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In a survey of 350 randomly selected homeowners, 54$\%$ stated that they are planning a major home improvement project in the next six months.

5$\%$

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Harvey Mudd College

Numerade Educator

University of Michigan - Ann Arbor

Idaho State University

we're doing margin of error here. Eso I've got the formula written out right here. Margin of error is equal to two times the square root of P. Whatever percentage were given times one minus that Same p divided by and the size of our sample. Okay, now this problem is actually in word form. So rather than just telling you specifically what P equals and what n equals, you have to find it. However, it's generally not going to be too hard if they're giving u P an end to find it because P is always going to show up as a percentage and N is just gonna be a number because it's counting how many people or how many objects you're dealing with in your sample. So if we look at this problem, we've got two numbers given to us 350 randomly selected homeowners and 54% stating that they're planning a major home improvement. Well, only one of those is a percent. So I'm gonna go out on a limb and say that P is probably 54% because that's really the only thing that makes sense when P is supposed to represent a percent, which means we only have one of their number left, which is 350. And looking at it, it clearly says, in a survey of 350 randomly selected homeowners meaning 3 50 certainly does represent the total number of people that were serving, so that would definitely be our size of our sample. Okay, now, the important thing to remember is that before we start plugging in here, 54% is not what we're going to plug in. Okay, 54 as a percent is fine, but to plug into a formula, we need to represent that as a decimal per cent is a word that means divide by 100. So if you have want to know what deploy guinea to take 54% divided by 100 that tells us that we will actually be using 1000.54 for P. All right, If you take 54 divided by 100 and your calculator, you will get 1000.54 Okay, Now we're ready to plug into our formula. So we've got the margin of air is gonna be equal. Teoh, too. Times the square root of our per R P, which is 0.54 times the quantity of one minus are same p, which is 10.54 It's not like it changes or anything, and then that is divided by our sample size R n, which is 350. So we need to plug that into a calculator. Okay, as long as you can figure out the formula and plug in the numbers, um, to their correct variables, the rest This is gonna be done by your calculator. If you plug this incorrectly, looks like you should get 0.0 53 which is great. But it's not a final answer because we do want to make sure any time we think we're done, we want to look back at what we were asked to find, and we were asked to find the margin of error to the nearest percent. This is not a percent. This is a decimal. So just like when we divided by 100 to get from percent to a decimal to get from a decimal to a percent is the exact opposite ends to the dividing by 100. We're gonna multiply by 100 0.53 times 100 would be 5.3. Now we don't need the desk milks. It just want us to do the nearest percent. So we will say for a final answer that our margin of error is approximately equal to that's the little wavy lines there, 5%.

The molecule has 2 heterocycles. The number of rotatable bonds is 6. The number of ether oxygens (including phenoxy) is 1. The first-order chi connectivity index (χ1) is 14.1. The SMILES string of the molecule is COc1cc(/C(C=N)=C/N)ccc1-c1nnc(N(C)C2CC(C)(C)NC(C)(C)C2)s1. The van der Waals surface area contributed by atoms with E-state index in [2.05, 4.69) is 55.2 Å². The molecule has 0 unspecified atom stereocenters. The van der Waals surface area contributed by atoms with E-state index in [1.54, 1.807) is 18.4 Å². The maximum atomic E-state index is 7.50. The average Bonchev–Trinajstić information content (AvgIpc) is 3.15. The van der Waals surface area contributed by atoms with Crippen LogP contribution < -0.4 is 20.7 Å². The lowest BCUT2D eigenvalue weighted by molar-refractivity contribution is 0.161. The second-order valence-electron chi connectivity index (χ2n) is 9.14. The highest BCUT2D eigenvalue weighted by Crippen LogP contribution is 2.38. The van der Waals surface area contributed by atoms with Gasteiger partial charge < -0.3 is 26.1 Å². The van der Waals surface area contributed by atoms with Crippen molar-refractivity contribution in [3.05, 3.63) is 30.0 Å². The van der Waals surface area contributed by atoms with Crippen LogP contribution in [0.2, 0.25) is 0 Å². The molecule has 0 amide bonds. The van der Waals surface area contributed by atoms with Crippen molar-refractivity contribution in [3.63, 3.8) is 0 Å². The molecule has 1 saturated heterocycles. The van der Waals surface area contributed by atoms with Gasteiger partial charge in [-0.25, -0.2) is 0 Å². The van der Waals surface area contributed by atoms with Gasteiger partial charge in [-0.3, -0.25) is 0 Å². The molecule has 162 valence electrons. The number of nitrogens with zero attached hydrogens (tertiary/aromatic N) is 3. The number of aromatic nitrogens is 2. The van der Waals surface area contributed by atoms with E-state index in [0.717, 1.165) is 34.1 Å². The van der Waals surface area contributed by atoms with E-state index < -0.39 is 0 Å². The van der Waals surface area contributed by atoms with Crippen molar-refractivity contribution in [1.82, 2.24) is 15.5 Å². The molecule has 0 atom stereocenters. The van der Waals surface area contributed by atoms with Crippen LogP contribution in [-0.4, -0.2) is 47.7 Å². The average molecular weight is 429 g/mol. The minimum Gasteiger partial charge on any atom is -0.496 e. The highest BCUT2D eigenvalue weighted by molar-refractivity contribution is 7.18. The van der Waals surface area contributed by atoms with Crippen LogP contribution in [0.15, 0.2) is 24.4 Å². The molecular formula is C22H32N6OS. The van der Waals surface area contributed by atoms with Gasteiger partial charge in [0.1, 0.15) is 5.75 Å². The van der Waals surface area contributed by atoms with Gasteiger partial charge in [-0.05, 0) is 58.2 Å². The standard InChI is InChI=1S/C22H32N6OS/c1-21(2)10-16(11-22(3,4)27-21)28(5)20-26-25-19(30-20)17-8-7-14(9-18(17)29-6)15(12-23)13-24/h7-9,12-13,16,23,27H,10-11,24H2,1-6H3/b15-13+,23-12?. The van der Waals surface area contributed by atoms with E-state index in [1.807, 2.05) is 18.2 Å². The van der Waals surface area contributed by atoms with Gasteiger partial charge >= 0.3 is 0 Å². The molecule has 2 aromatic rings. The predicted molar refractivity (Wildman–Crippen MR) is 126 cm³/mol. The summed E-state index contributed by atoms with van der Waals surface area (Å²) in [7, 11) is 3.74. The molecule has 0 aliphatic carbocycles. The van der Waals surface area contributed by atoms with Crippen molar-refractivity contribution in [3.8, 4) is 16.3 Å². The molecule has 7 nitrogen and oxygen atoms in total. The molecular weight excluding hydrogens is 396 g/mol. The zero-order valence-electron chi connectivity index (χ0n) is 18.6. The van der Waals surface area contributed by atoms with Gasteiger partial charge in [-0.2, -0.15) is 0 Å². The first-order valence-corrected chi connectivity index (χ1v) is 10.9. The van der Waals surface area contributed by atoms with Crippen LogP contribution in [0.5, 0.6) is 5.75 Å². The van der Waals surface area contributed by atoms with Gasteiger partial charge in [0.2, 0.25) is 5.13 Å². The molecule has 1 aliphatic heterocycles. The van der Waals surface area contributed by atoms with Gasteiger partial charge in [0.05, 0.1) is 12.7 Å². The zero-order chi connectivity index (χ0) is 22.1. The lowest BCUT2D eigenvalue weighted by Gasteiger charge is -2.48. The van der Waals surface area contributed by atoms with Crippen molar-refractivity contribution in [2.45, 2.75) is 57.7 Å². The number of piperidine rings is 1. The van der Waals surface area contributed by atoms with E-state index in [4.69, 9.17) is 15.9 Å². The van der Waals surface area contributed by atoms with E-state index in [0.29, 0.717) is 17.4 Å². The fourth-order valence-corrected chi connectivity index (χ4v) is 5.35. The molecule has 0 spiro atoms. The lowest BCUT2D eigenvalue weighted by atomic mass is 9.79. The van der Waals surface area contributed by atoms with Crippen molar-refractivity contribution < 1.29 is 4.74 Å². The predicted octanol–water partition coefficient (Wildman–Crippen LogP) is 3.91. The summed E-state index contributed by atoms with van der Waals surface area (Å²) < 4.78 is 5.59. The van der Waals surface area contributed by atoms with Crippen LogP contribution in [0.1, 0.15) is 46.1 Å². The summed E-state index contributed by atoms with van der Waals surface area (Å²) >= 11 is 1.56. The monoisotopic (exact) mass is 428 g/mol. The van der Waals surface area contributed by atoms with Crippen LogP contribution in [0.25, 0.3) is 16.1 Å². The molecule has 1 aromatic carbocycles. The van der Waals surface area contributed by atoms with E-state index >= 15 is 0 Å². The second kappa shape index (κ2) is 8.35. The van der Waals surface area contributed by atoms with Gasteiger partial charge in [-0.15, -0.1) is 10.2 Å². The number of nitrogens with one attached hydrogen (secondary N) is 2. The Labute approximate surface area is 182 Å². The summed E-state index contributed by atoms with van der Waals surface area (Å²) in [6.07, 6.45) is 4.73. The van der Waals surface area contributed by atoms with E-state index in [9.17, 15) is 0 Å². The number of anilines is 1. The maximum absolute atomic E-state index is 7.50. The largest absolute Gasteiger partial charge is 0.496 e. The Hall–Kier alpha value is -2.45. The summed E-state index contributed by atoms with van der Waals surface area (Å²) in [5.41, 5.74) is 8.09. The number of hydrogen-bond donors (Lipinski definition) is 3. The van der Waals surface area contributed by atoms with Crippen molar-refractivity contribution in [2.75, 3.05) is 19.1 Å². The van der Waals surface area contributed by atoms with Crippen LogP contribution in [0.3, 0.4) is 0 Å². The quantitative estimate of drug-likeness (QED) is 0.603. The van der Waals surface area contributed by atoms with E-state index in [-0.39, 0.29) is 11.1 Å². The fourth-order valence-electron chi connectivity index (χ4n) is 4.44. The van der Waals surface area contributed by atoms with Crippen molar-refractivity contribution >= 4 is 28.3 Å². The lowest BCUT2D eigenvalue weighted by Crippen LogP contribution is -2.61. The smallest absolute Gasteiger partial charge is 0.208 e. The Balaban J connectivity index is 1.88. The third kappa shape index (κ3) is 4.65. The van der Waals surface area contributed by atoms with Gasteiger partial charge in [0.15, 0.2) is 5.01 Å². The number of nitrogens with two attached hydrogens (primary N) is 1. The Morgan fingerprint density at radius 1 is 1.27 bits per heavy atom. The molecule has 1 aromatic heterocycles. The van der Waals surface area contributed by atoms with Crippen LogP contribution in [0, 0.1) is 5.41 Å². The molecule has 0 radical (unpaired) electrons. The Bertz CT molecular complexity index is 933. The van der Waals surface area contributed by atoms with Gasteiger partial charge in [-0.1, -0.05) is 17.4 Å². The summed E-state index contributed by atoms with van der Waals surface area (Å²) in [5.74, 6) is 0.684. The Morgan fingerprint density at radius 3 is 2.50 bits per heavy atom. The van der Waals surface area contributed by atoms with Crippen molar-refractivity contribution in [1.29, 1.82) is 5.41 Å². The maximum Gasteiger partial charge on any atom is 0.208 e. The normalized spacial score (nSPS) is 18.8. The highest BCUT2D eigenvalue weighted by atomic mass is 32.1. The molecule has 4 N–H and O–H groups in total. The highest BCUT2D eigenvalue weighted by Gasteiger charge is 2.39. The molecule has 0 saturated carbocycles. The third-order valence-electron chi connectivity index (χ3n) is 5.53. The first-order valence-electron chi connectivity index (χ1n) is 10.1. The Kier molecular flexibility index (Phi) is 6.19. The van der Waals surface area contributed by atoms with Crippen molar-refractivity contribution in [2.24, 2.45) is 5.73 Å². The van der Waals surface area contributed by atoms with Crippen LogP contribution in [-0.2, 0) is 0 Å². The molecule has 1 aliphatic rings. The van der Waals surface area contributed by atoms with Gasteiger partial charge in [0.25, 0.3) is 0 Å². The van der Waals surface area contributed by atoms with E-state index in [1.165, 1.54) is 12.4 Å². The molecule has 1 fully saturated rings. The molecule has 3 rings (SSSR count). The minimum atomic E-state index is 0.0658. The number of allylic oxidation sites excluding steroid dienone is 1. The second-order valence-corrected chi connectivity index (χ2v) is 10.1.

University of Central Missouri